This treatment injects tiny amounts of carbon dioxide just beneath the skin’s surface in an attempt to to rupture fat cells. The thought is that once the liquefied fat is carried away from the treated area (and eventually out of your body in your urine), the skin’s contour may change. I personally have not seen this used and have not seen anything in the scientific literature supporting it.
The carbon dioxide is carefully administered from a tank connected by a plastic tube to a machine that regulates the speed of the gas. Another tube links the regulator to the tiny sterilized needle that the physician holds as he or she injects the gas into the skin.
The treatment goal
Carboxytherapy supposedly helps reduce selected areas of unwanted body fat and reshape the contours of the face, neck, arms, stomach, buttocks and legs.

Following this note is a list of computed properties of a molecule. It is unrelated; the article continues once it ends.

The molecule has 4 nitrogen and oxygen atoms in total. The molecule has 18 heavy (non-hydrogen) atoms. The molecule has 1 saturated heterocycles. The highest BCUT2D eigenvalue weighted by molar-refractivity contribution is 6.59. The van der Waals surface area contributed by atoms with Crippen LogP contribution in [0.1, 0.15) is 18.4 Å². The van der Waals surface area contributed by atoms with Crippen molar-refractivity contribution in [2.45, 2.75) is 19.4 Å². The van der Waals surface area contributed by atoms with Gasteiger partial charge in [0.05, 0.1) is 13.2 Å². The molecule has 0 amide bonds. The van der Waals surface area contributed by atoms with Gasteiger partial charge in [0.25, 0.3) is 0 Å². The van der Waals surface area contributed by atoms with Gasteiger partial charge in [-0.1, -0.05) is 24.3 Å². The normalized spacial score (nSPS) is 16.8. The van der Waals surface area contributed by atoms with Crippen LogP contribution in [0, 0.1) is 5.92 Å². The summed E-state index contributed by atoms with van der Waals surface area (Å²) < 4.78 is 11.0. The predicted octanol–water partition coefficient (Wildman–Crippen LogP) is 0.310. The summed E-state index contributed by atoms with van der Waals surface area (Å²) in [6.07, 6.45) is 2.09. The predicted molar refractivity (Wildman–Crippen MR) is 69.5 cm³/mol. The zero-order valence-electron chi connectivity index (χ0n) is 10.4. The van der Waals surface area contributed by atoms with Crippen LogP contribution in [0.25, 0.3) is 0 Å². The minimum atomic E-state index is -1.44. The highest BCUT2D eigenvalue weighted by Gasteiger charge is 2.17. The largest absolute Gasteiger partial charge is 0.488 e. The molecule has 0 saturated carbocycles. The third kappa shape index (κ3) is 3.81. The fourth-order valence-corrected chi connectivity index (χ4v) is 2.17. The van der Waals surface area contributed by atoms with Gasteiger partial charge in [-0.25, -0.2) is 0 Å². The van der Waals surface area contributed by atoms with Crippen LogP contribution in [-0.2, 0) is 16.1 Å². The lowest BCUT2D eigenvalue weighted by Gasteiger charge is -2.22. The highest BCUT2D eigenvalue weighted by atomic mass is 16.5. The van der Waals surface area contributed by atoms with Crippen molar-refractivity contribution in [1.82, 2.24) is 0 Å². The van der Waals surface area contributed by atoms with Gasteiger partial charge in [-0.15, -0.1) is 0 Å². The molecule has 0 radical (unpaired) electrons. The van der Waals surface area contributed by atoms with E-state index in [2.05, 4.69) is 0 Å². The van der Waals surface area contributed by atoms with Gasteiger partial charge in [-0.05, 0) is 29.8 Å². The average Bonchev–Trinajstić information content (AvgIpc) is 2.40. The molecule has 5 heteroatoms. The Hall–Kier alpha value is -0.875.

The Carboxytherapy Procedure
You may be given a topical anesthetic cream to numb you from the pinpricks of the needles that distribute the carbon dioxide into the skin. During Carboxytherapy, which typically lasts about 15 to 20 minutes, you’ll feel mild pressure as the gas expands the chambers holding the fat. Some people compare this pressure sensation to that of an expanding blood pressure cuff. Afterward, the treated area will feel warm for several hours and you may have some mild bruising. For greatest effectiveness, space your treatments—which may range from 6 to 12, depending on the size of the area being treated—at least a week apart.